Happy New Year! Just back from a fascinating trip to Vietnam and Hong Kong, so a few reflections to share…
Standing on street corner in Ho Chi Minh City or Hanoi you can be forgiven for thinking you are in the middle of the world’s largest drag race or entering the virtual reality of a manic Fast and Furious game where the cars have been replaced by scooters of every shape and size! Everyone in Vietnam seems to be on the move and this frantic activity permeates every aspect of life and business. It’s hard to find a quiet corner in the main cities and even when you do, life spills over through the hundreds of pavement cafes and ever present mobile stalls selling anything from food to recycled plastic. And everything in Vietnam seems to be recycled – waste is opportunity here as evidenced by the decades old road building machines, trucks that have seen previous lives hauling freight on US highways and the mountains of recycled wood, plastic and other materials along the sides of the roads in and out of the cities.
There is no wonder that Vietnam is increasingly being recognized as one of the growth success stories of the last decade, and a country that will increase its economic and global position in the decades to come. In February 2011, Citibank economists Willem Buiter and Ebrahim Rahbari rated Vietnam as one of the “Global Growth Generators” (3G for short), one of the 11 nations that will be largest drivers of global growth to 2050, alongside powerhouses China and India. And Vietnam’s score for growth potential topped the list, slightly ahead of China.
The overriding impression of this country is of one on the move – fast and furious! 0ver 88 million people live in Vietnam, the world’s 13th most populous country, and it benefits from a relatively young population, with almost 70% of people of working age in 2010. While this population is ageing relatively fast, one entrepreneur in Ho Chi Minh City explained that this will take several decades during which time labour costs will remain relatively low. By comparison, China with an older population structure will become relatively more expensive. The shift of more labour-intensive industry from China to lower-cost countries including Vietnam, which is already happening today, will therefore accelerate.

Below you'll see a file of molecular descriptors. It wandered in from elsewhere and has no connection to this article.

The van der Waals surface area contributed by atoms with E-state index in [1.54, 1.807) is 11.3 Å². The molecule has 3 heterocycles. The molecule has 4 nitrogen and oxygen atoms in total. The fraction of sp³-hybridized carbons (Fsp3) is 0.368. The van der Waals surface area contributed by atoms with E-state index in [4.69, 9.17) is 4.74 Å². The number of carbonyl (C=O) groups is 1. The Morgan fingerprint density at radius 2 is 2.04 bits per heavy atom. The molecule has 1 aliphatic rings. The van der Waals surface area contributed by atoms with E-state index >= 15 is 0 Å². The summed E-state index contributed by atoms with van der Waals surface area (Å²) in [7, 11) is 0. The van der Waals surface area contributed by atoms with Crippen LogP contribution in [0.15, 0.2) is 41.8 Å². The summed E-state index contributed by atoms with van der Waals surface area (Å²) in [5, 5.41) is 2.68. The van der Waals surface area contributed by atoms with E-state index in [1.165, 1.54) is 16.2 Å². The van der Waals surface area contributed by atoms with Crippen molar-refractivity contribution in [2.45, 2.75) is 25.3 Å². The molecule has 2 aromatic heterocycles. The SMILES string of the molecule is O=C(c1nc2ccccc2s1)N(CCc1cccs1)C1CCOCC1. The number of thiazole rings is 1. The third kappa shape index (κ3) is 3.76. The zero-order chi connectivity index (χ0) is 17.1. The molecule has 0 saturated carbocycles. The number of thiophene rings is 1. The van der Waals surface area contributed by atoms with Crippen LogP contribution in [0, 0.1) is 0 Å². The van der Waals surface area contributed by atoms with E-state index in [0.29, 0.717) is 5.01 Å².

The Vietnamese government is actively supporting the industrialization of the nation – according to World Bank figures the share of industry as a percentage of GDP has grown from 23% in 1990 to 41% in 2010 displacing agriculture as the country’s main sector, with agriculture as a percentage of GDP falling from 39% to 21% over the two decades. Manufacturing is now 20% of GDP and grew at a massive average annual rate of 10.9% from 2000-2010, while trade has seen equally impressive growth in terms of exports which rose from US$14.5 billion in 2000 to US$72.2 billion in 2010. Major multinationals such as Canon, Honda and Nike have huge manufacturing investments – with more firms joining them frequently. And whether you look at the Citi forecast above or similar reports from other analysts, the message is the same – Vietnam’s going to continue to grow and by 2050 could be one of the top 20 economies in the world.
Even more reason to be in on the coming boom. One of the most exciting things about talking to the local and foreign entrepreneurs now living in the country is the massive opportunities they see, both domestically and in terms of exports of products, services and locally developed business models and franchises to the rest of the world. Innovation is second nature, whether to deal with the challenges of the infrastructure, engage lower-income consumers or to build new markets overseas. There is real hunger to realize these opportunities and it means the country is open for business 24 hours a day, every single day of the year. While Christmas was being widely celebrated (although the predominant religions are Buddhism, Taoism and Confucianism) along with New Year, that by no means meant factories or shops were closed – business calls and meetings went on, shoppers were out in force and the search for the next step on the economic ladder continued in full force.
On the packed streets of Hanoi on New Year’s Eve, people took photos of sons, daughters and friends posing outside Gucci, Louis Vuitton or any other of the many luxury brands newly populating the streets of the capital. The attraction: Aspiration. Pure and simple. One that fuels the innate desire for betterment and drives the fast and furious growth engine of this country, a fascinating and not always congruent mix of communism and capitalism.
There are of course many challenges in reaching these aspirations which I will cover in the next blog, but the sheer dynamism of people and entrepreneurs means you should look out for Vietnam making an even greater impact on the world and maybe your organization… very soon.